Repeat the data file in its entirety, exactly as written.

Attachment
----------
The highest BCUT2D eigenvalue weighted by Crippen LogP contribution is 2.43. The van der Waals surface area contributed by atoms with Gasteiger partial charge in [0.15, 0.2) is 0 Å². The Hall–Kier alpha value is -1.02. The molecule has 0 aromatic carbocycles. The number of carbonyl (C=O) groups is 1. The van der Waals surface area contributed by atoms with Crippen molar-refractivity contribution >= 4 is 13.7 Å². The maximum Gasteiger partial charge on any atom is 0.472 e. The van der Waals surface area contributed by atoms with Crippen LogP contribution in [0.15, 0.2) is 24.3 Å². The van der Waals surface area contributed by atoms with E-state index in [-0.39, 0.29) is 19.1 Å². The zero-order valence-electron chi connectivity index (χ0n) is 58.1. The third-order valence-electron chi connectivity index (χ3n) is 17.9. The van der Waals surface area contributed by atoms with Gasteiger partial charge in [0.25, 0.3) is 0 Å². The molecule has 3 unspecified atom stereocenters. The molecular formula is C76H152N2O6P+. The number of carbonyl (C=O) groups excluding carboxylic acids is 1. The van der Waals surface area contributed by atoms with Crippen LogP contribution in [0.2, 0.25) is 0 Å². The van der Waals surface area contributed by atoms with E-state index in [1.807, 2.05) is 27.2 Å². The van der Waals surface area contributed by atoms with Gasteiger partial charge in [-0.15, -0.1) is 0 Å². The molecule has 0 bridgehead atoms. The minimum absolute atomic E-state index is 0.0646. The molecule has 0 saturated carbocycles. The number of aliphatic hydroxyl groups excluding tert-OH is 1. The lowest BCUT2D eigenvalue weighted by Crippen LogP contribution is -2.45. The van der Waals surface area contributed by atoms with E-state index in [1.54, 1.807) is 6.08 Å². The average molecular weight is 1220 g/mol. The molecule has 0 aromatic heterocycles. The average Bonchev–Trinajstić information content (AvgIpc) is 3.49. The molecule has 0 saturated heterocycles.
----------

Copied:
The highest BCUT2D eigenvalue weighted by Crippen LogP contribution is 2.43. The van der Waals surface area contributed by atoms with Gasteiger partial charge in [0.15, 0.2) is 0 Å². The Hall–Kier alpha value is -1.02. The molecule has 0 aromatic carbocycles. The number of carbonyl (C=O) groups is 1. The van der Waals surface area contributed by atoms with Crippen molar-refractivity contribution >= 4 is 13.7 Å². The maximum Gasteiger partial charge on any atom is 0.472 e. The van der Waals surface area contributed by atoms with Crippen LogP contribution in [0.15, 0.2) is 24.3 Å². The van der Waals surface area contributed by atoms with E-state index in [-0.39, 0.29) is 19.1 Å². The zero-order valence-electron chi connectivity index (χ0n) is 58.1. The third-order valence-electron chi connectivity index (χ3n) is 17.9. The van der Waals surface area contributed by atoms with Gasteiger partial charge in [0.25, 0.3) is 0 Å². The molecule has 3 unspecified atom stereocenters. The molecular formula is C76H152N2O6P+. The number of carbonyl (C=O) groups excluding carboxylic acids is 1. The van der Waals surface area contributed by atoms with Crippen LogP contribution in [0.2, 0.25) is 0 Å². The van der Waals surface area contributed by atoms with E-state index in [1.807, 2.05) is 27.2 Å². The van der Waals surface area contributed by atoms with Gasteiger partial charge in [-0.15, -0.1) is 0 Å². The molecule has 0 bridgehead atoms. The minimum absolute atomic E-state index is 0.0646. The molecule has 0 saturated carbocycles. The number of aliphatic hydroxyl groups excluding tert-OH is 1. The lowest BCUT2D eigenvalue weighted by Crippen LogP contribution is -2.45. The van der Waals surface area contributed by atoms with E-state index in [1.54, 1.807) is 6.08 Å². The average molecular weight is 1220 g/mol. The molecule has 0 aromatic heterocycles. The average Bonchev–Trinajstić information content (AvgIpc) is 3.49. The molecule has 0 saturated heterocycles.